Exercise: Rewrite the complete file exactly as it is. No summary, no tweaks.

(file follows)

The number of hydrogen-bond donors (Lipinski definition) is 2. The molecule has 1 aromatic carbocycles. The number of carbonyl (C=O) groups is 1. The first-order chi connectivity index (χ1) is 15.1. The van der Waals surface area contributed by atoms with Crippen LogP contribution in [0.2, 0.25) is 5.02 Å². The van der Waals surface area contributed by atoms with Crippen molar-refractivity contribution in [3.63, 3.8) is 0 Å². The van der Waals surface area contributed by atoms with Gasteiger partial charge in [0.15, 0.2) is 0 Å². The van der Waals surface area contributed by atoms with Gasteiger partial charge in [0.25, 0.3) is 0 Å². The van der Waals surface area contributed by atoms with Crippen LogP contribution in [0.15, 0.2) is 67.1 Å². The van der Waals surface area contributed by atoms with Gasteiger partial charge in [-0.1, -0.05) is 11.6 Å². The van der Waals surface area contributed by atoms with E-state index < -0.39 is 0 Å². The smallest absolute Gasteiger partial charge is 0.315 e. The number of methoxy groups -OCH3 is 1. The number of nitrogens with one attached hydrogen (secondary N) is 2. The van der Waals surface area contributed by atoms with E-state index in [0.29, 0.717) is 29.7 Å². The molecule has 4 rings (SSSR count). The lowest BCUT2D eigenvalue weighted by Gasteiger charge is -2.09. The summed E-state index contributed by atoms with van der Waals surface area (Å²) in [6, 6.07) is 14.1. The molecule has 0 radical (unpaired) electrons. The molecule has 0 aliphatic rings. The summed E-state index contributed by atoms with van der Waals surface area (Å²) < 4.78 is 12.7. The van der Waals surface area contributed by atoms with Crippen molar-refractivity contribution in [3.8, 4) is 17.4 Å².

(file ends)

The number of hydrogen-bond donors (Lipinski definition) is 2. The molecule has 1 aromatic carbocycles. The number of carbonyl (C=O) groups is 1. The first-order chi connectivity index (χ1) is 15.1. The van der Waals surface area contributed by atoms with Crippen LogP contribution in [0.2, 0.25) is 5.02 Å². The van der Waals surface area contributed by atoms with Crippen molar-refractivity contribution in [3.63, 3.8) is 0 Å². The van der Waals surface area contributed by atoms with Gasteiger partial charge in [0.15, 0.2) is 0 Å². The van der Waals surface area contributed by atoms with Gasteiger partial charge in [0.25, 0.3) is 0 Å². The van der Waals surface area contributed by atoms with Crippen LogP contribution in [0.15, 0.2) is 67.1 Å². The van der Waals surface area contributed by atoms with Gasteiger partial charge in [-0.1, -0.05) is 11.6 Å². The van der Waals surface area contributed by atoms with E-state index < -0.39 is 0 Å². The smallest absolute Gasteiger partial charge is 0.315 e. The number of methoxy groups -OCH3 is 1. The number of nitrogens with one attached hydrogen (secondary N) is 2. The van der Waals surface area contributed by atoms with E-state index in [0.29, 0.717) is 29.7 Å². The molecule has 4 rings (SSSR count). The lowest BCUT2D eigenvalue weighted by Gasteiger charge is -2.09. The summed E-state index contributed by atoms with van der Waals surface area (Å²) in [6, 6.07) is 14.1. The molecule has 0 radical (unpaired) electrons. The molecule has 0 aliphatic rings. The summed E-state index contributed by atoms with van der Waals surface area (Å²) < 4.78 is 12.7. The van der Waals surface area contributed by atoms with Crippen molar-refractivity contribution in [3.8, 4) is 17.4 Å².